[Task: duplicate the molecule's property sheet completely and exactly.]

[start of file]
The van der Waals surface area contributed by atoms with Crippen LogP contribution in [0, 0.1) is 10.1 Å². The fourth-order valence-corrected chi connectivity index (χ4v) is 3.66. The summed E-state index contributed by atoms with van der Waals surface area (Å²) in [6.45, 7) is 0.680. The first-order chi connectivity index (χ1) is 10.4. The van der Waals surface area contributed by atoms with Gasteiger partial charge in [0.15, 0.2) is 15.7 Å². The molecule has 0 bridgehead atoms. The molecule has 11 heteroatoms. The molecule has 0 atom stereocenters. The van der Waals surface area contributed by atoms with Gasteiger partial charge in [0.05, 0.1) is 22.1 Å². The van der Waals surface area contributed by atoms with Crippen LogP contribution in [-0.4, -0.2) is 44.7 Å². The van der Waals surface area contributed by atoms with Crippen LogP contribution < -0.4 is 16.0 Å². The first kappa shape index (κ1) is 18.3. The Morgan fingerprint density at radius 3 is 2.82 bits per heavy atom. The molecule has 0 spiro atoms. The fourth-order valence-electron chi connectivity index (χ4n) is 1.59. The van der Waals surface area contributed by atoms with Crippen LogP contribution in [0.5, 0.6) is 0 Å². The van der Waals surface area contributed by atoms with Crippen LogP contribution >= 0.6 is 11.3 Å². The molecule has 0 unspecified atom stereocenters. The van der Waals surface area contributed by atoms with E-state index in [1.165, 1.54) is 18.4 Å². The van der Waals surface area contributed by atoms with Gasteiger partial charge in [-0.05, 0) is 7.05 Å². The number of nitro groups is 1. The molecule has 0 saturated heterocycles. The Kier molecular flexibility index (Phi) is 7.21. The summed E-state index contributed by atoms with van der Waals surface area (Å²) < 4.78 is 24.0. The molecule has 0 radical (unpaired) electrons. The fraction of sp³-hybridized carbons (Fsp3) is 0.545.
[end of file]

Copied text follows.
The van der Waals surface area contributed by atoms with Crippen LogP contribution in [0, 0.1) is 10.1 Å². The fourth-order valence-corrected chi connectivity index (χ4v) is 3.66. The summed E-state index contributed by atoms with van der Waals surface area (Å²) in [6.45, 7) is 0.680. The first-order chi connectivity index (χ1) is 10.4. The van der Waals surface area contributed by atoms with Gasteiger partial charge in [0.15, 0.2) is 15.7 Å². The molecule has 0 bridgehead atoms. The molecule has 11 heteroatoms. The molecule has 0 atom stereocenters. The van der Waals surface area contributed by atoms with Gasteiger partial charge in [0.05, 0.1) is 22.1 Å². The van der Waals surface area contributed by atoms with Crippen LogP contribution in [-0.4, -0.2) is 44.7 Å². The van der Waals surface area contributed by atoms with Crippen LogP contribution < -0.4 is 16.0 Å². The first kappa shape index (κ1) is 18.3. The Morgan fingerprint density at radius 3 is 2.82 bits per heavy atom. The molecule has 0 spiro atoms. The fourth-order valence-electron chi connectivity index (χ4n) is 1.59. The van der Waals surface area contributed by atoms with Crippen LogP contribution in [0.5, 0.6) is 0 Å². The van der Waals surface area contributed by atoms with Crippen LogP contribution >= 0.6 is 11.3 Å². The molecule has 0 unspecified atom stereocenters. The van der Waals surface area contributed by atoms with E-state index in [1.165, 1.54) is 18.4 Å². The van der Waals surface area contributed by atoms with Gasteiger partial charge in [-0.05, 0) is 7.05 Å². The number of nitro groups is 1. The molecule has 0 saturated heterocycles. The Kier molecular flexibility index (Phi) is 7.21. The summed E-state index contributed by atoms with van der Waals surface area (Å²) < 4.78 is 24.0. The molecule has 0 radical (unpaired) electrons. The fraction of sp³-hybridized carbons (Fsp3) is 0.545.